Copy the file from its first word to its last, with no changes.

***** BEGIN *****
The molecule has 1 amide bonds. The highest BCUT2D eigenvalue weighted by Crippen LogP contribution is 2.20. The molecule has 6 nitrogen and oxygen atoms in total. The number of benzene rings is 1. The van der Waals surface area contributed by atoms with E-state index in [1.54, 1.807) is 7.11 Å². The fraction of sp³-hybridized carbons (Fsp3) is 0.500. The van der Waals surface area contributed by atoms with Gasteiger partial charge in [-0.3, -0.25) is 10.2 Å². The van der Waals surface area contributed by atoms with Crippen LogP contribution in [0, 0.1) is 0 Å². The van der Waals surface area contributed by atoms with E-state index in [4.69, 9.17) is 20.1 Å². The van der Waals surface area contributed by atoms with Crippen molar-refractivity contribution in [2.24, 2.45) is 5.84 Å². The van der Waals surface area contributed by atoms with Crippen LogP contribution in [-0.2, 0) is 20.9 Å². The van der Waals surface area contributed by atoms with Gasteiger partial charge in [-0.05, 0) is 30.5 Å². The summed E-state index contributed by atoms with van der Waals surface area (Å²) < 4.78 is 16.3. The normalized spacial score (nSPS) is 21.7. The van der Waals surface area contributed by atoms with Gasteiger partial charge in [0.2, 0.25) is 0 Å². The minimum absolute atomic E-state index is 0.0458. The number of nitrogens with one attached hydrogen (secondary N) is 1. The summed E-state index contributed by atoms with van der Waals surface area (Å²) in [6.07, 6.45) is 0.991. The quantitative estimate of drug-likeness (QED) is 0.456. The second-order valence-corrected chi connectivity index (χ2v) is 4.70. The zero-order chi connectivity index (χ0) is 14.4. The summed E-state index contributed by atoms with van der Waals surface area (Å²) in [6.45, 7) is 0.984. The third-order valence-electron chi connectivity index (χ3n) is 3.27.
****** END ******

The molecule has 1 amide bonds. The highest BCUT2D eigenvalue weighted by Crippen LogP contribution is 2.20. The molecule has 6 nitrogen and oxygen atoms in total. The number of benzene rings is 1. The van der Waals surface area contributed by atoms with E-state index in [1.54, 1.807) is 7.11 Å². The fraction of sp³-hybridized carbons (Fsp3) is 0.500. The van der Waals surface area contributed by atoms with Gasteiger partial charge in [-0.3, -0.25) is 10.2 Å². The van der Waals surface area contributed by atoms with Crippen LogP contribution in [0, 0.1) is 0 Å². The van der Waals surface area contributed by atoms with E-state index in [4.69, 9.17) is 20.1 Å². The van der Waals surface area contributed by atoms with Crippen molar-refractivity contribution in [2.24, 2.45) is 5.84 Å². The van der Waals surface area contributed by atoms with Crippen LogP contribution in [-0.2, 0) is 20.9 Å². The van der Waals surface area contributed by atoms with Gasteiger partial charge in [-0.05, 0) is 30.5 Å². The summed E-state index contributed by atoms with van der Waals surface area (Å²) < 4.78 is 16.3. The normalized spacial score (nSPS) is 21.7. The van der Waals surface area contributed by atoms with Gasteiger partial charge in [0.2, 0.25) is 0 Å². The minimum absolute atomic E-state index is 0.0458. The number of nitrogens with one attached hydrogen (secondary N) is 1. The summed E-state index contributed by atoms with van der Waals surface area (Å²) in [6.07, 6.45) is 0.991. The quantitative estimate of drug-likeness (QED) is 0.456. The second-order valence-corrected chi connectivity index (χ2v) is 4.70. The zero-order chi connectivity index (χ0) is 14.4. The summed E-state index contributed by atoms with van der Waals surface area (Å²) in [6.45, 7) is 0.984. The third-order valence-electron chi connectivity index (χ3n) is 3.27.